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ACTA Protests In Poland: Groups Fear Copyright Treaty Will Lead To Censorship

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ACTA PROTEST
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WARSAW, Poland -- Hundreds of people waged a street protest in Warsaw on Tuesday to protest the government's plan to sign an international copyright treaty, while several popular websites also shut down for an hour over the issue.

Poland's support for the Anti-Counterfeiting Trade Agreement, or ACTA, has sparked days of protest, including attacks on government sites, by groups who fear it could lead to online censorship.

Prime Minister Donald Tusk insisted Tuesday that his government will not give in to the protesters. He vowed that Poland will sign the international agreement, which is aimed at protecting intellectual property – like music and books – and products including pharmaceuticals and designer items. ACTA enjoys widespread support from the producers of music, movies and a range of goods enjoying copyright protections.

"There will be no concessions to brutal blackmail," Tusk said at a news conference.

Several popular websites replaced their normal content with a statement about ACTA, including several that are popular with young people and carry a mix of celebrity news, jokes, funny photographs and other entertaining material.

At the street protest, held in front of a European Union office, people carried banners that said "Stop ACTA," while some put tape over their mouths to signify their fears that ACTA will infringe on freedom of expression online.

An extremist right-wing group is planning a separate protest Wednesday to oppose ACTA.

However, an influential group representing authors and composers – known by its Polish acronym ZAiKS – has thrown its support behind ACTA. ZAiKS argued that ACTA will not hurt Internet freedom but protect the rights of creators. It said that Internet piracy is now robbing artists and the state treasury of hundreds of millions of zlotys (many millions of dollars) in income.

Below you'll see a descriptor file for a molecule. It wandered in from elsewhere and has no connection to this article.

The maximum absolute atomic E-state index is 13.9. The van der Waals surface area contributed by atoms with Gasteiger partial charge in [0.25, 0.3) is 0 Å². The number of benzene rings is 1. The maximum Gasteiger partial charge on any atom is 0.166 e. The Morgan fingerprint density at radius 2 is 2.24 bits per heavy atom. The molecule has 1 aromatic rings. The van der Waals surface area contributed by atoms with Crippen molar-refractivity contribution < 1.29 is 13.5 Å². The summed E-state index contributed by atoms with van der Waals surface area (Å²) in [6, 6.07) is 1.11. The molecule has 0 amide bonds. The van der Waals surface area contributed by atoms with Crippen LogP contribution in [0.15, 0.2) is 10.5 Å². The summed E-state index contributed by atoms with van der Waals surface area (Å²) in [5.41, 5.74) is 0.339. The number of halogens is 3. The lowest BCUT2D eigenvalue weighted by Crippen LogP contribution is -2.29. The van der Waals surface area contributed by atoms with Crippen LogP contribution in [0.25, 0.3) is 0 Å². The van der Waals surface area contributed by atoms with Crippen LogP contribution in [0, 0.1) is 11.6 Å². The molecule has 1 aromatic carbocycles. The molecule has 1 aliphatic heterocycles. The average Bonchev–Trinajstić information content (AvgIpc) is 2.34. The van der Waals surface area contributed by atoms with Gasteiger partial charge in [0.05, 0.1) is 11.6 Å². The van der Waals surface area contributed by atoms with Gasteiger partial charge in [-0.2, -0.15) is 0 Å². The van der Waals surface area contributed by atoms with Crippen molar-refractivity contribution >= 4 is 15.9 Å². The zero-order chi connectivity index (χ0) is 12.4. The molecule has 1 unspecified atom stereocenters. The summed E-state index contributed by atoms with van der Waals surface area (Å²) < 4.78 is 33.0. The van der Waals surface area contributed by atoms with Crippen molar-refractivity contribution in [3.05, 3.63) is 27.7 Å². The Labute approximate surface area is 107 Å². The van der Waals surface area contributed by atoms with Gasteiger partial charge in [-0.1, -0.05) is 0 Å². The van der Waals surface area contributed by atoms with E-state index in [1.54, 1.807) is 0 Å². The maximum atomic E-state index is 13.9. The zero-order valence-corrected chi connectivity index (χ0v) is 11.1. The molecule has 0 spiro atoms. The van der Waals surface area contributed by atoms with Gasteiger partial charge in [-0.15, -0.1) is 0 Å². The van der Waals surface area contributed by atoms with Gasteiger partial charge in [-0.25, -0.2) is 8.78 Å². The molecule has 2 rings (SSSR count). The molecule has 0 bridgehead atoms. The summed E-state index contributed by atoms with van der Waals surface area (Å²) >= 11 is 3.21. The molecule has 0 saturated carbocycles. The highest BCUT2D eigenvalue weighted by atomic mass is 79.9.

ACTA shares some similarities with the hotly debated Stop Online Piracy Act in the U.S., which was shelved by lawmakers last week after Wikipedia and Google blacked out or partially obscured their websites for a day in protest.

In recent days, a group calling itself Anonymous attacked Polish government websites, leaving several paralyzed on Sunday and Monday. On Tuesday, most appeared to be working again, though the prime minister's site was unreachable.

Still, Polish leaders are vowing to stick to plans to sign ACTA in Tokyo on Thursday.

ACTA has been negotiated by a number of industrialized countries that have been struggling for ways to fight counterfeiting and intellectual property theft – crimes that cause huge losses to the movie and music industries and many other sectors.

The far-reaching agreement would cover everything from counterfeit pharmaceuticals to fake designer handbags to online piracy. The United States signed ACTA in October in Tokyo along with seven other countries: Australia, Canada, South Korea, Japan, New Zealand, Morocco and Singapore.

Critics of ACTA accuse the negotiating countries of hammering out the agreement in secret and failing to consult with the broader societies along the way.

(This version CORRECTS Updates with the websites going dark; corrects style on spelling of group ZAiKS. This story is part of AP's general news and financial services.)

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